Wine Around the World 2017: Japan’s lessons from an elder-care approach gone wrong

This series of blog posts by author Patti Digh will focus on aging in the countries whose wines we will taste at our Wine Around the World event on Thursday, October 12, 2017. Purchase tickets here! Wine Around the World 2017.

Lessons from an elder-care approach gone wrong 

Japan is a country that combines the oldest population in the world with levels of public debt to match Zimbabwe. Their experience illustrates the consequences of retracting state support for eldercare too far and relying on individual and familial support.

Until 2000, publicly-funded social care was nonexistent in Japan; caring for the elderly was a family responsibility. There were two main consequences of this approach. First, there were many reports of neglect and abuse towards older people being looked after by family members. In a survey conducted by the Japanese government, a third of carers reported feeling “hatred” towards the person they looked after. Caring also restricted the employment options of a growing number of Japanese women.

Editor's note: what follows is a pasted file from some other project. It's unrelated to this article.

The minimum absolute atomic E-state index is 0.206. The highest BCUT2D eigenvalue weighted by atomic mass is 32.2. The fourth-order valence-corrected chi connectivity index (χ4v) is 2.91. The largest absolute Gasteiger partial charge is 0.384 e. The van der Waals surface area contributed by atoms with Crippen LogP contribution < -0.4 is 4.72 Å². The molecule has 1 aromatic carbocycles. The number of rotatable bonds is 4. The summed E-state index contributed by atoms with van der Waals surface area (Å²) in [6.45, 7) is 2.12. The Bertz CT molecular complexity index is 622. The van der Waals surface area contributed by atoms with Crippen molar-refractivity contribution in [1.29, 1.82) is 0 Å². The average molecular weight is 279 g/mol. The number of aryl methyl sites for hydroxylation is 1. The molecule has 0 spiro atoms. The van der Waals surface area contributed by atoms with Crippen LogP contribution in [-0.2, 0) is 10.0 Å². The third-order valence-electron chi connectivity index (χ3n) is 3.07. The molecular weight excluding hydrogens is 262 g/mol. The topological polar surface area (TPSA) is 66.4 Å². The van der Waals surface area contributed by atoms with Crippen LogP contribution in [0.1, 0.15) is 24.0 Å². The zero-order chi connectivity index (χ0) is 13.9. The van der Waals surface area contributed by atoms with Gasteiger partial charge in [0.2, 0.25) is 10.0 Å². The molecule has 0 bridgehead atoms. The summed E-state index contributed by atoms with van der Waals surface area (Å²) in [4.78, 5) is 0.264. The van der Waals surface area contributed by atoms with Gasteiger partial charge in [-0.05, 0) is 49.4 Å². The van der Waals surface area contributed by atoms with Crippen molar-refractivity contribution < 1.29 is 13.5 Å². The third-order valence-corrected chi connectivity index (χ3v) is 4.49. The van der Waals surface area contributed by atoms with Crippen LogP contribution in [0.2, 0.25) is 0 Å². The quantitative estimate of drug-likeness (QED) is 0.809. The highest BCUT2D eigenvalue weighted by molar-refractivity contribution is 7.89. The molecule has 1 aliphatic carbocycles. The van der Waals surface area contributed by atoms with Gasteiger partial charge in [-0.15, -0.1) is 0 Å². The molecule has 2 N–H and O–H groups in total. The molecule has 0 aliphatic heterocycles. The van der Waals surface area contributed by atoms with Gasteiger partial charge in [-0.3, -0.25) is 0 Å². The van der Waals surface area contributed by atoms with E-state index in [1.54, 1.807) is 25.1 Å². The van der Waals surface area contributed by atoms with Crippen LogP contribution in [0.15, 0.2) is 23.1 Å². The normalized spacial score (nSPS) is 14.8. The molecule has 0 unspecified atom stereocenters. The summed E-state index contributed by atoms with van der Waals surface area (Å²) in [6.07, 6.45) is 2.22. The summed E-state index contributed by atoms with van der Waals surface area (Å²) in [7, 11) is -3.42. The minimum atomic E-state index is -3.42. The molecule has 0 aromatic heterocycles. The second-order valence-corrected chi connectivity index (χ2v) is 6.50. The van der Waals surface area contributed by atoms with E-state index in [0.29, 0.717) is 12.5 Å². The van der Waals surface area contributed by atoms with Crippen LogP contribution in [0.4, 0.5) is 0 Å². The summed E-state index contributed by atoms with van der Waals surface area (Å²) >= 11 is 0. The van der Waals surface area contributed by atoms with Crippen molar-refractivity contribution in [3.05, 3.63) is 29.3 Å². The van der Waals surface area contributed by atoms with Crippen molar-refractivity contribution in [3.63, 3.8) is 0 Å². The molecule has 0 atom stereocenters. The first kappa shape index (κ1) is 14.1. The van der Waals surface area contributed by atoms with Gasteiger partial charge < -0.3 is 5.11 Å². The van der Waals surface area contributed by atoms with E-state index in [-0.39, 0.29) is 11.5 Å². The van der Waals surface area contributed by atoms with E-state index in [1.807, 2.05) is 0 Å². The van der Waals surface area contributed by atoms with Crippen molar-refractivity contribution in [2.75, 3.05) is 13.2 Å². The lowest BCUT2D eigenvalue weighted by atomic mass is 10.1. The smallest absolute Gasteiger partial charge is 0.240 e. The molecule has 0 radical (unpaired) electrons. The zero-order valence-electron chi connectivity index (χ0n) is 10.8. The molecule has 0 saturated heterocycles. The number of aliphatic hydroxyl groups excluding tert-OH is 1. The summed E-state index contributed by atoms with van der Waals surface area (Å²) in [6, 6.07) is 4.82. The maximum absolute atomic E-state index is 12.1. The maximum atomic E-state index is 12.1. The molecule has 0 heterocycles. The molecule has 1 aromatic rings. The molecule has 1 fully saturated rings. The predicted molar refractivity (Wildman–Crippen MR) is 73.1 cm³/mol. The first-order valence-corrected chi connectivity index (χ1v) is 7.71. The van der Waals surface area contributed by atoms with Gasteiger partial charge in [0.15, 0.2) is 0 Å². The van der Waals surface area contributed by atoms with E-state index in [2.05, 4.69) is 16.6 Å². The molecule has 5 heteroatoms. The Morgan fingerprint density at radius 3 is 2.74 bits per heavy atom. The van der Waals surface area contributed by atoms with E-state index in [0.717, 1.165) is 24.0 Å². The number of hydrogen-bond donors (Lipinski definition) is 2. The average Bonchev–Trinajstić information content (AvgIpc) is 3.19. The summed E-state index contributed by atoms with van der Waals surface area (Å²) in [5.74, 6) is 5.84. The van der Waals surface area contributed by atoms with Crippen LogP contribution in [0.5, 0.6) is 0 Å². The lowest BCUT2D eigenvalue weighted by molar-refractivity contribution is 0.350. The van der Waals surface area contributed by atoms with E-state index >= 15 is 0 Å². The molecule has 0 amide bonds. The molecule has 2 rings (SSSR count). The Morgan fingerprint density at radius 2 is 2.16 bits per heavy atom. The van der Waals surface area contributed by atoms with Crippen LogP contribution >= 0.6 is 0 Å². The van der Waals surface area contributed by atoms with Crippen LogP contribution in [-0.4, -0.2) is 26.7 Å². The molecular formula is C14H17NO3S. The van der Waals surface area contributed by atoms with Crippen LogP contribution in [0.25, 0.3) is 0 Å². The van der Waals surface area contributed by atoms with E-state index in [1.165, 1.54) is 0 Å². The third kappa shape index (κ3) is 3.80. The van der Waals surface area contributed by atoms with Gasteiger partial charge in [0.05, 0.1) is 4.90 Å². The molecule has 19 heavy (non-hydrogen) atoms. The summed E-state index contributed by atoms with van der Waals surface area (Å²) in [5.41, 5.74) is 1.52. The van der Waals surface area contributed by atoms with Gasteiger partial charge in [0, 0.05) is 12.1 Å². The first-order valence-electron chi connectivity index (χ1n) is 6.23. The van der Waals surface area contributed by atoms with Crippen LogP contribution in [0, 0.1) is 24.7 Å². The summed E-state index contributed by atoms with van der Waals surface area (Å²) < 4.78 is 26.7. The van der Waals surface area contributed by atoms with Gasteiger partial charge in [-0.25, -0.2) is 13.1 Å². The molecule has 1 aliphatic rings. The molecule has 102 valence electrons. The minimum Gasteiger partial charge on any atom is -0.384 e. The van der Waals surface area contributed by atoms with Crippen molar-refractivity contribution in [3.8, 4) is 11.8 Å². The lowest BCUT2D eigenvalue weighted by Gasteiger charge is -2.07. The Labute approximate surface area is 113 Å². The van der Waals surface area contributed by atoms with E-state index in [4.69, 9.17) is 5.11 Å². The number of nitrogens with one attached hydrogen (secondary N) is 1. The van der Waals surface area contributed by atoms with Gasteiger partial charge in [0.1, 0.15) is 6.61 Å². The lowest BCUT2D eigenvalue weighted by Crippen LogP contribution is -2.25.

A second issue was the development of a phenomenon known as “social hospitalisation.” Older people were being admitted to hospital for long periods–not for any medical reason, but simply because they could not be looked after anywhere else.

The response from the Japanese government was radical. They introduced long-term care insurance, offering social care to those aged 65+ on the basis of needs alone. The system is part-funded by compulsory premiums for all those over the age of 40, and part-funded by national and local taxation. Users are also expected to contribute a 10% co-payment towards the cost of the service. The costs are seen as affordable and the scheme is extremely popular.

The result is that older people in Japan can access a wide range of institutional and community-based services.

However, it would be a mistake to see this as a problem solved. The uptake of services has far outstripped expectations and the Japanese government is faced with spiralling costs. Their response has been to introduce higher co-payments for wealthier adults, but the challenges continue. Other countries would be well-served to study the long-term impact of Japan’s decisions in order to course correct.

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